1:first date doesnt require 20lbs of candy.(that he made sure to tell me he split between me and his mom. that's fine, but why tell?)
2:First dates are not the right time to bring in your naughty animes
3:Always tip
4:Dont crush little ladies and no means no
5:You dont "earn" kisses, you receive them when it feels right
6:one date doesnt mean you're going everywhere i go always.
7:If a date feels wrong, then it's probably not going to get any better
8:Just because you CAN be out on a date for 9 hours, doesn't mean you SHOULD be

Just some musing on the matter (Edit: I've realised it's mainly aimed at the guys in the audience, but hopefully it's useful to everyone):
Spoiler (click to show/hide)


Types of first dates can vary, it all depends on the things you like to do for fun, and the things they like to do.  Here's a few thoughts and ideas.
Spoiler (click to show/hide)
Logged
Thor
Zeppelin Captain
*****
United Kingdom United Kingdom


Carpe Jugulum

bigastronauts
WWW
« Reply #1295 on: March 02, 2010, 08:59:44 am »

Thank you *bows* there is a reason I was nicknamed 'The Lurrrve Doctor' while at 6th form College  Wink, although it seems I'm generally unable to follow my own advice, even when I know what I should do!  A lot of this I learned from bitter experience, other hints I picked up watching friends fall flat on their faces  Wink

My problem is... I am lousy at small talk!  Let's pretend I might actually be in with a chance of dating one of these cute single girls at my office.  Please, suggest some topics of conversation, or some leading questions I could ask  Smiley  I promise to credit you if I get a date if I ever write a book about this sort of thing  Wink

Heh... "How to be just like a normal person - Common sense tips for good relationships"


By the time I left college and headed for University, I knew of several people my age or the year above who were already married and pregnant, or single mums.  It shocks me... I haven't finished exploring yet, I don't know myself well enough to settle down!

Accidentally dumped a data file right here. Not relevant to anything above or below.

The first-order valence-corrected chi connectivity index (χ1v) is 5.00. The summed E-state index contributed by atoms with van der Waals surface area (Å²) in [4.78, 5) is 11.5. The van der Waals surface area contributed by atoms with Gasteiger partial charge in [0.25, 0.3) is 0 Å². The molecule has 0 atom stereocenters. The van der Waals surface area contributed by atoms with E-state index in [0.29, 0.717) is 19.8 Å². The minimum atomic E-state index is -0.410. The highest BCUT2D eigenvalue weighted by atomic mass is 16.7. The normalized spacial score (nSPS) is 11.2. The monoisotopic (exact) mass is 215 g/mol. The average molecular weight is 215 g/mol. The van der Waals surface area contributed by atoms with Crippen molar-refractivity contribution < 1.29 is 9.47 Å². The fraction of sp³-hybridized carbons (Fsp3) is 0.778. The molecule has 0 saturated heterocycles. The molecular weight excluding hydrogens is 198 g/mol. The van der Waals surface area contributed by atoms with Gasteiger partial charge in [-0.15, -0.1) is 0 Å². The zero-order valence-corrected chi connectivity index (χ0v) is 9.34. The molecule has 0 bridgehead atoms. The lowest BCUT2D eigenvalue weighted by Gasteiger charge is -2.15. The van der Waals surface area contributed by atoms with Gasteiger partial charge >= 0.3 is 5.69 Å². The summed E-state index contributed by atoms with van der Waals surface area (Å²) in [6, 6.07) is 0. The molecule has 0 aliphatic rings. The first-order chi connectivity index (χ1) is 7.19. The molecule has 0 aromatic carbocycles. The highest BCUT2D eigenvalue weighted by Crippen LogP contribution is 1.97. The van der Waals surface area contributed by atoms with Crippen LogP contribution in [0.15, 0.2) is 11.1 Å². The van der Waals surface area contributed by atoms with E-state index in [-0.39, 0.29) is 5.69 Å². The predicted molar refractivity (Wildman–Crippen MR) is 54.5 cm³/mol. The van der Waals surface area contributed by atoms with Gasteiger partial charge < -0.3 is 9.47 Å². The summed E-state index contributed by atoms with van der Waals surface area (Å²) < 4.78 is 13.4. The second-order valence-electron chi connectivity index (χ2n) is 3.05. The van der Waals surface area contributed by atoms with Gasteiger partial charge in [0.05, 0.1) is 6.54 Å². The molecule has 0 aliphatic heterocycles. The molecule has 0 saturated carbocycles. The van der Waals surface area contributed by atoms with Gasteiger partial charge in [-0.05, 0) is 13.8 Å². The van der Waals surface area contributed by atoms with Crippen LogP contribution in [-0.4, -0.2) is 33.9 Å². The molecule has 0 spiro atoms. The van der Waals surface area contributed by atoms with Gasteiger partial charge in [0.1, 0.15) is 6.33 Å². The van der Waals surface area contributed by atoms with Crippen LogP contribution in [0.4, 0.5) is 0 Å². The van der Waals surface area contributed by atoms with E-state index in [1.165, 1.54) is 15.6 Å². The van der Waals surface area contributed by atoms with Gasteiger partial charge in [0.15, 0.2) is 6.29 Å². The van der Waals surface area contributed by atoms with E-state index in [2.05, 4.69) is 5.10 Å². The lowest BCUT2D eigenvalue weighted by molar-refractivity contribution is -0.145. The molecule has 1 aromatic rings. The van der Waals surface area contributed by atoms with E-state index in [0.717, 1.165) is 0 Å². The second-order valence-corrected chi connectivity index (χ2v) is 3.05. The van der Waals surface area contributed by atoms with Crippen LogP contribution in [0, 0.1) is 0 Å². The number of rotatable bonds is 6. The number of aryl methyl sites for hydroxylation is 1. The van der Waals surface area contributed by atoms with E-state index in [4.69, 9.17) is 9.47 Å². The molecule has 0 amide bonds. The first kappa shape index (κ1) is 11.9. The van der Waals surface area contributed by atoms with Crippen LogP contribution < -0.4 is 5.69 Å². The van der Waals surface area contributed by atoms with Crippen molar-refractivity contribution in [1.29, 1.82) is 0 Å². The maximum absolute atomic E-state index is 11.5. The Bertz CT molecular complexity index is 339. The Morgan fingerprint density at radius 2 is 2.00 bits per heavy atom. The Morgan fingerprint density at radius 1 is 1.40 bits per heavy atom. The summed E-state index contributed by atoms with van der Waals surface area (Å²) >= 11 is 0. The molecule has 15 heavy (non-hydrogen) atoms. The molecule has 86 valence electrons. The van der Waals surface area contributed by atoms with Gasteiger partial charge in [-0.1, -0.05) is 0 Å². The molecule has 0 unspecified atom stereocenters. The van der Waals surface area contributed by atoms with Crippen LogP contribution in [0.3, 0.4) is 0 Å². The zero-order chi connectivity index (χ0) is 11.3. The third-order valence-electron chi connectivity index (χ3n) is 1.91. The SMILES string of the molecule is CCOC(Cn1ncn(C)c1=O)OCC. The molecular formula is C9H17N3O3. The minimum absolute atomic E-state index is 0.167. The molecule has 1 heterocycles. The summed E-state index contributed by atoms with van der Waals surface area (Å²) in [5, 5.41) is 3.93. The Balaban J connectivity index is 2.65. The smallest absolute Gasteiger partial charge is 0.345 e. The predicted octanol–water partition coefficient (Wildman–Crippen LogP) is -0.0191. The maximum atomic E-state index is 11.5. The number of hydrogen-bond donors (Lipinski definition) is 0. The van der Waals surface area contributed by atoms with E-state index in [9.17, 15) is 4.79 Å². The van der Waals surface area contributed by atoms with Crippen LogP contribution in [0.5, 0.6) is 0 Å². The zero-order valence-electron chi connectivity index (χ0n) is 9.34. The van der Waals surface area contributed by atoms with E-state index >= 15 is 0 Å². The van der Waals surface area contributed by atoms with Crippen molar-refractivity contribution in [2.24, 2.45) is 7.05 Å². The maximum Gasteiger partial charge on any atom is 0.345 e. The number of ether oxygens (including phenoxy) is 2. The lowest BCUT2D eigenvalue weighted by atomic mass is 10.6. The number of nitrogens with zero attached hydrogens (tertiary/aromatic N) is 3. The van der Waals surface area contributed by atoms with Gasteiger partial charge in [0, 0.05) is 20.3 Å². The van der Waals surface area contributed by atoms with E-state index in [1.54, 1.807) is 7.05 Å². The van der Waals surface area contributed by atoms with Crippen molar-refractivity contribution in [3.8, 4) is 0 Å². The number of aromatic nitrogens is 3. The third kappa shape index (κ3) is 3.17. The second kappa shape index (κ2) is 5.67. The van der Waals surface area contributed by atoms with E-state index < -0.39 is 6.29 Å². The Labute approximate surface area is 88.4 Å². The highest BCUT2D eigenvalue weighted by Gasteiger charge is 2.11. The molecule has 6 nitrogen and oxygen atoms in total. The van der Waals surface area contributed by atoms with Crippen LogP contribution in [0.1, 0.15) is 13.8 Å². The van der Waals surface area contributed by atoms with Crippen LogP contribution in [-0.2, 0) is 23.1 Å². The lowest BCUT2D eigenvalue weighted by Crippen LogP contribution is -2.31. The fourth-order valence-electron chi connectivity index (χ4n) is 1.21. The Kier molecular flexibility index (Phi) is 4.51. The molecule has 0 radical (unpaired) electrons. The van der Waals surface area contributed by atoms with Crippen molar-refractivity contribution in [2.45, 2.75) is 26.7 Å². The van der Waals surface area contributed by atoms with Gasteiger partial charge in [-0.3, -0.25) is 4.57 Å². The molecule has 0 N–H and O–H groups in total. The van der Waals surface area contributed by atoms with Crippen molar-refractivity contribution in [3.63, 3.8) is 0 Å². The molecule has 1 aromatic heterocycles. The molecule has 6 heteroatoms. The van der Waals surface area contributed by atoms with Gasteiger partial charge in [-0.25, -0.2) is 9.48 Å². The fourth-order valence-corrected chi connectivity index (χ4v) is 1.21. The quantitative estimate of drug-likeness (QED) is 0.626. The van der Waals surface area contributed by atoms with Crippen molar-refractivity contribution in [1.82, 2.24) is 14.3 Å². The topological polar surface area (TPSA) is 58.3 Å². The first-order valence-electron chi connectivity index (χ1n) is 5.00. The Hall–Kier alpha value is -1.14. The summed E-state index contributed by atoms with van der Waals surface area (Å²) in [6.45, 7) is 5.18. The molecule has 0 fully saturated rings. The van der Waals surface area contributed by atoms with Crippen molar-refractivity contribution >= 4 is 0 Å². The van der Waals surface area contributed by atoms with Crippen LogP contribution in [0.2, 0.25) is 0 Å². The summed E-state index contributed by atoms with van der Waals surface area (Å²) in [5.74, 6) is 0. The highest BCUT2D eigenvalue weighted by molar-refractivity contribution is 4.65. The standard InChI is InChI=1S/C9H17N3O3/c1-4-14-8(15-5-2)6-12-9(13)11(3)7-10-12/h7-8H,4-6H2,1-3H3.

Logged
madjeweler
Gunner
**
United States United States



WWW
« Reply #1296 on: March 03, 2010, 08:02:54 pm »

Hello! I just realized I've lurked here for quite a while and never posted. I'm Laurel the Mad Jeweler, a goldsmith in the SF bay area of California.

Replying to a few messages from a couple of pages back, about changing trends and also about marriage, I tend to see the world in a very customizable way. Ok, the bay area is pretty free and easy and tolerant of differing lifestyles, but I think that marriage is a very individual agreement between the parties involved. If you don't want to slow down your life or "settle down", you shouldn't have to. Maybe there is someone you can partner up with who wants to do great things by your side. If *you* want marriage to mean settling down in one spot and raising a family, that should be *your choice*. I say we should feel free to redefine, reprogram, and otherwise hack that institution until it suits us. Of course, if we had already done that we wouldn't be on the Singles forum... Tongue

Also to Alandra: I would be completely freaking out if someone stole my pets and threatened to amputate their toes. I hope you can take some action about this. Good luck!
Logged
Acheron
Zeppelin Captain
*****
Sweden Sweden


Bastard Man powers, activate! Form of Freud!


« Reply #1297 on: March 05, 2010, 01:06:32 am »

Spoiler (click to show/hide)

Nothing uppity about it (except going through your resumé before making your point... Cheesy). I don't know what your stance on Piaget's theories are, but personally I find them a bit too objectivized and too clinical to hold up to the truth, as, like so many theories of the time, they are too idealized and individual-centric and can't quite account for individual differences or social interactions. And I would never argue that children, apart from the abnormal, even have the capacity to be egotistical; they completely lack the perspective and mostly the reasons for that kind of thinking. On the other hand, I would say that they can be extremely egoistic. This would also be precisely my point in the self-world differentiation debate as well; children don't have the sheer insight required to take a stance of their own in this matter, why they would naturally tend toward a simplistic, egoistic goal-motivated view.